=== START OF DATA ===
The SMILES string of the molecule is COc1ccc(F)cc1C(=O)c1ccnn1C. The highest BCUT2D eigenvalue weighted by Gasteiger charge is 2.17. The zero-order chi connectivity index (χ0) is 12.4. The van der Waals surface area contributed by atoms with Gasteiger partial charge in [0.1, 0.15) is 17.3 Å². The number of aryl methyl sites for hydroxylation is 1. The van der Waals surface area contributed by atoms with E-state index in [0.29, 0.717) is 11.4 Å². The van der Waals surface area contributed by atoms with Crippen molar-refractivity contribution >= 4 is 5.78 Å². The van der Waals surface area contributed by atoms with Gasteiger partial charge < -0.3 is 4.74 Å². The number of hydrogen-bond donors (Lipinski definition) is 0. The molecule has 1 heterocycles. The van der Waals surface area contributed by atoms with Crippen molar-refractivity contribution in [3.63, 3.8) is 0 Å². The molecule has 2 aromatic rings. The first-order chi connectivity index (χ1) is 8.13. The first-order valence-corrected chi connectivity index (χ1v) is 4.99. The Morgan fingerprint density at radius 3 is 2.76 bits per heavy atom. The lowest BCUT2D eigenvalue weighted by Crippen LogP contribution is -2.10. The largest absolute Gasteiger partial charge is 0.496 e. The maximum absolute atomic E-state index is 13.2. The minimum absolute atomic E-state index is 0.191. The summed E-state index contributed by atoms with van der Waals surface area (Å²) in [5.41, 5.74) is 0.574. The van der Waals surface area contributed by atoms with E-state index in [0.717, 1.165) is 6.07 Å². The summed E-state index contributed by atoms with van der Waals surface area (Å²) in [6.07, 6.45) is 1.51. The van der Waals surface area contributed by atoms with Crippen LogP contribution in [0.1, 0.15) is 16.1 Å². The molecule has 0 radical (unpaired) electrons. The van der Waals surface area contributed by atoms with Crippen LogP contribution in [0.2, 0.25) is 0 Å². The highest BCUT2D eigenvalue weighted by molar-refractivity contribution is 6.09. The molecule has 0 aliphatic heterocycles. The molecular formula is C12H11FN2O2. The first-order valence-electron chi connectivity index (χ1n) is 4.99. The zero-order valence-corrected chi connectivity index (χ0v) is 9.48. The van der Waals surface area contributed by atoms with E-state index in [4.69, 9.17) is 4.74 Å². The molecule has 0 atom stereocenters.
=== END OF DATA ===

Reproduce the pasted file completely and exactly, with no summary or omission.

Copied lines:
The SMILES string of the molecule is COc1ccc(F)cc1C(=O)c1ccnn1C. The highest BCUT2D eigenvalue weighted by Gasteiger charge is 2.17. The zero-order chi connectivity index (χ0) is 12.4. The van der Waals surface area contributed by atoms with Gasteiger partial charge in [0.1, 0.15) is 17.3 Å². The number of aryl methyl sites for hydroxylation is 1. The van der Waals surface area contributed by atoms with E-state index in [0.29, 0.717) is 11.4 Å². The van der Waals surface area contributed by atoms with Crippen molar-refractivity contribution >= 4 is 5.78 Å². The van der Waals surface area contributed by atoms with Gasteiger partial charge < -0.3 is 4.74 Å². The number of hydrogen-bond donors (Lipinski definition) is 0. The molecule has 1 heterocycles. The van der Waals surface area contributed by atoms with Crippen molar-refractivity contribution in [3.63, 3.8) is 0 Å². The molecule has 2 aromatic rings. The first-order chi connectivity index (χ1) is 8.13. The first-order valence-corrected chi connectivity index (χ1v) is 4.99. The Morgan fingerprint density at radius 3 is 2.76 bits per heavy atom. The lowest BCUT2D eigenvalue weighted by Crippen LogP contribution is -2.10. The largest absolute Gasteiger partial charge is 0.496 e. The maximum absolute atomic E-state index is 13.2. The minimum absolute atomic E-state index is 0.191. The summed E-state index contributed by atoms with van der Waals surface area (Å²) in [5.41, 5.74) is 0.574. The van der Waals surface area contributed by atoms with E-state index in [0.717, 1.165) is 6.07 Å². The summed E-state index contributed by atoms with van der Waals surface area (Å²) in [6.07, 6.45) is 1.51. The van der Waals surface area contributed by atoms with Crippen LogP contribution in [0.1, 0.15) is 16.1 Å². The molecule has 0 radical (unpaired) electrons. The van der Waals surface area contributed by atoms with Crippen LogP contribution in [0.2, 0.25) is 0 Å². The highest BCUT2D eigenvalue weighted by molar-refractivity contribution is 6.09. The molecule has 0 aliphatic heterocycles. The molecular formula is C12H11FN2O2. The first-order valence-electron chi connectivity index (χ1n) is 4.99. The zero-order valence-corrected chi connectivity index (χ0v) is 9.48. The van der Waals surface area contributed by atoms with E-state index in [4.69, 9.17) is 4.74 Å². The molecule has 0 atom stereocenters.